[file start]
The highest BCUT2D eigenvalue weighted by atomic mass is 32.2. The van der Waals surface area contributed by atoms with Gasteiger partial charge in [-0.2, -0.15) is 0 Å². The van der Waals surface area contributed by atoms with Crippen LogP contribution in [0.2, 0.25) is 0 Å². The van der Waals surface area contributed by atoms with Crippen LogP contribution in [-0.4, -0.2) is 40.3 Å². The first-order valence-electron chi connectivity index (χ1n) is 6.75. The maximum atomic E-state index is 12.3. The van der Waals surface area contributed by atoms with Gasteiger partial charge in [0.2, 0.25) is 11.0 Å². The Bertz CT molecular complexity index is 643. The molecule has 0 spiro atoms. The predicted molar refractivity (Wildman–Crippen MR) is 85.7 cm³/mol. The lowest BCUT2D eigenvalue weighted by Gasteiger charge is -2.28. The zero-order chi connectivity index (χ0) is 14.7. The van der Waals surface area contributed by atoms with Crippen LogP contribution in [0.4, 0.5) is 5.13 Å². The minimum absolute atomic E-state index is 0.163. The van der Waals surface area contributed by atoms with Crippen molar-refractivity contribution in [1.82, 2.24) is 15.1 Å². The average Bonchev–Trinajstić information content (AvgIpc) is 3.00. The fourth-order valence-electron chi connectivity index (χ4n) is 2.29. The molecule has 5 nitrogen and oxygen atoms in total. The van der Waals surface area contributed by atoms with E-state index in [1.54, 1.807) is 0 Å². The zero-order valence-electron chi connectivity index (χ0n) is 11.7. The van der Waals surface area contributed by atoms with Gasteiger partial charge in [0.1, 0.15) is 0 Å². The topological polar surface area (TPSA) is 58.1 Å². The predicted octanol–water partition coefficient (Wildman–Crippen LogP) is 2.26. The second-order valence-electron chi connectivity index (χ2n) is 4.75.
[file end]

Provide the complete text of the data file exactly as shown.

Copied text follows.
The highest BCUT2D eigenvalue weighted by atomic mass is 32.2. The van der Waals surface area contributed by atoms with Gasteiger partial charge in [-0.2, -0.15) is 0 Å². The van der Waals surface area contributed by atoms with Crippen LogP contribution in [0.2, 0.25) is 0 Å². The van der Waals surface area contributed by atoms with Crippen LogP contribution in [-0.4, -0.2) is 40.3 Å². The first-order valence-electron chi connectivity index (χ1n) is 6.75. The maximum atomic E-state index is 12.3. The van der Waals surface area contributed by atoms with Gasteiger partial charge in [0.2, 0.25) is 11.0 Å². The Bertz CT molecular complexity index is 643. The molecule has 0 spiro atoms. The predicted molar refractivity (Wildman–Crippen MR) is 85.7 cm³/mol. The lowest BCUT2D eigenvalue weighted by Gasteiger charge is -2.28. The zero-order chi connectivity index (χ0) is 14.7. The van der Waals surface area contributed by atoms with Crippen LogP contribution in [0.4, 0.5) is 5.13 Å². The minimum absolute atomic E-state index is 0.163. The van der Waals surface area contributed by atoms with Crippen molar-refractivity contribution in [1.82, 2.24) is 15.1 Å². The average Bonchev–Trinajstić information content (AvgIpc) is 3.00. The fourth-order valence-electron chi connectivity index (χ4n) is 2.29. The molecule has 5 nitrogen and oxygen atoms in total. The van der Waals surface area contributed by atoms with E-state index in [1.54, 1.807) is 0 Å². The zero-order valence-electron chi connectivity index (χ0n) is 11.7. The van der Waals surface area contributed by atoms with Gasteiger partial charge in [0.1, 0.15) is 0 Å². The topological polar surface area (TPSA) is 58.1 Å². The predicted octanol–water partition coefficient (Wildman–Crippen LogP) is 2.26. The second-order valence-electron chi connectivity index (χ2n) is 4.75.